• Working through the effects of trauma. This can involve acknowledging how you've been affected and grieving for what you've lost or missed out on. Some people find it helps to talk about what happened, while others may find other ways of working through their trauma more helpful than talking. What works will be personal to you.
  • Reconnecting with your life. This might mean being less affected by your experiences, although they might still bother you sometimes. It could also mean you feel more hopeful about the future or can enjoy your life more.

Whether or not you find it helpful to think in terms of these stages, it's important to remember that it can take time and support to be able to cope and there are likely to be good days and bad days.

"Learning to sew and recently to crochet... has brought me into contact with others with the same interests in environments where I can feel safe... it helps me to focus and stay still, as well as producing something which is beautiful."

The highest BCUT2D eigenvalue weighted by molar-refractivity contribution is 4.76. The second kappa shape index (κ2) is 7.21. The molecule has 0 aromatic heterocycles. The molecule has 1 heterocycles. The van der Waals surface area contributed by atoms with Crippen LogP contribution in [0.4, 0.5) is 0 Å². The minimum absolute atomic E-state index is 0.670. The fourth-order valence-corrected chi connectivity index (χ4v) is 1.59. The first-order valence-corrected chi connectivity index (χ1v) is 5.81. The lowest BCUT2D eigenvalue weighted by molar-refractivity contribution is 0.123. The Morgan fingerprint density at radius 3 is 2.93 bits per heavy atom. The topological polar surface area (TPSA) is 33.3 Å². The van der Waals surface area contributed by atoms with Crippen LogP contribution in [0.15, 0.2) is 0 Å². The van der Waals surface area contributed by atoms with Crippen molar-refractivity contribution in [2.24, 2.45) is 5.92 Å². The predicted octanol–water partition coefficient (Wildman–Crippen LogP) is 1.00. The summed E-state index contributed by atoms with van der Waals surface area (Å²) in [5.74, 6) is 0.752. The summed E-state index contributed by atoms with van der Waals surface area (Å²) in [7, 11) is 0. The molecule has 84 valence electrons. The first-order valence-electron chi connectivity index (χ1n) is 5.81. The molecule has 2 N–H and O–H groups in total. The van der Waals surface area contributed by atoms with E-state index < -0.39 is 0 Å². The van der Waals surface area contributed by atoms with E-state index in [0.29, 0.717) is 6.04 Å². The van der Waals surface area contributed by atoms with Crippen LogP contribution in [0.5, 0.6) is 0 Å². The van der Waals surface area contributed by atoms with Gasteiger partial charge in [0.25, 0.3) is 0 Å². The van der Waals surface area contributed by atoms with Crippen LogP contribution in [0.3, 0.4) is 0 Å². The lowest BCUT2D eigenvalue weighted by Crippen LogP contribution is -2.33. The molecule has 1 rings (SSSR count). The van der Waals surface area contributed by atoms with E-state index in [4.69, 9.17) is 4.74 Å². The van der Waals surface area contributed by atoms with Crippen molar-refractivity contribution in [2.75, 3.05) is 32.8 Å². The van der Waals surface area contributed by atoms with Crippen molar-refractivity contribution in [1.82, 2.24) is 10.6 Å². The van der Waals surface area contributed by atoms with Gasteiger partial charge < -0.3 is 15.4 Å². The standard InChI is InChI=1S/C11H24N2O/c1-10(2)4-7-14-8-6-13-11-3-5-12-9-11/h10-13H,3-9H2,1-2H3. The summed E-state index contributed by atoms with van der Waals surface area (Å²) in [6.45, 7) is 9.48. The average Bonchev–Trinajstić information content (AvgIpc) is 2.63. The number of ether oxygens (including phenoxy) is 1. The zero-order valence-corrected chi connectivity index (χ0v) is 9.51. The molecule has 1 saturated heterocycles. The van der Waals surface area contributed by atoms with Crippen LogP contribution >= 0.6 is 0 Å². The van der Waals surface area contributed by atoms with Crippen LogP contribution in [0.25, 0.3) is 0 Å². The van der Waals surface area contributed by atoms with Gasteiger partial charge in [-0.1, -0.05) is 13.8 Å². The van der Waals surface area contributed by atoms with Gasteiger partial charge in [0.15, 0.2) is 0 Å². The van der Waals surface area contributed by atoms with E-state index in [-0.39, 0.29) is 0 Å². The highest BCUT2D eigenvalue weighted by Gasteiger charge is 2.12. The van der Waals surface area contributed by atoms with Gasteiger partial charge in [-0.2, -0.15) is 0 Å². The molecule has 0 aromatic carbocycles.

• Explore ways of managing stress. It can help to think of ways to manage pressure and build your emotional resilience. See our pages on how to manage stress for more information.
  • Try some relaxation techniques. Learning to relax can help you look after your wellbeing when you are feeling stressed, anxious or overwhelmed. See our pages on relaxation for tips you could try.
  • Spend time in nature. Being outside in green space can help you feel more in touch with your surroundings. See our pages on nature and mental health for more information.

"I have to be patient and trust in my recovery. It won’t happen overnight. I’ve learned that I need to find ways to relax, whether it be mindfulness, reading, gaming or becoming invested in a new television series."

You could put together some things that might help you when you’re struggling – a bit like making a first-aid kit for your mental health.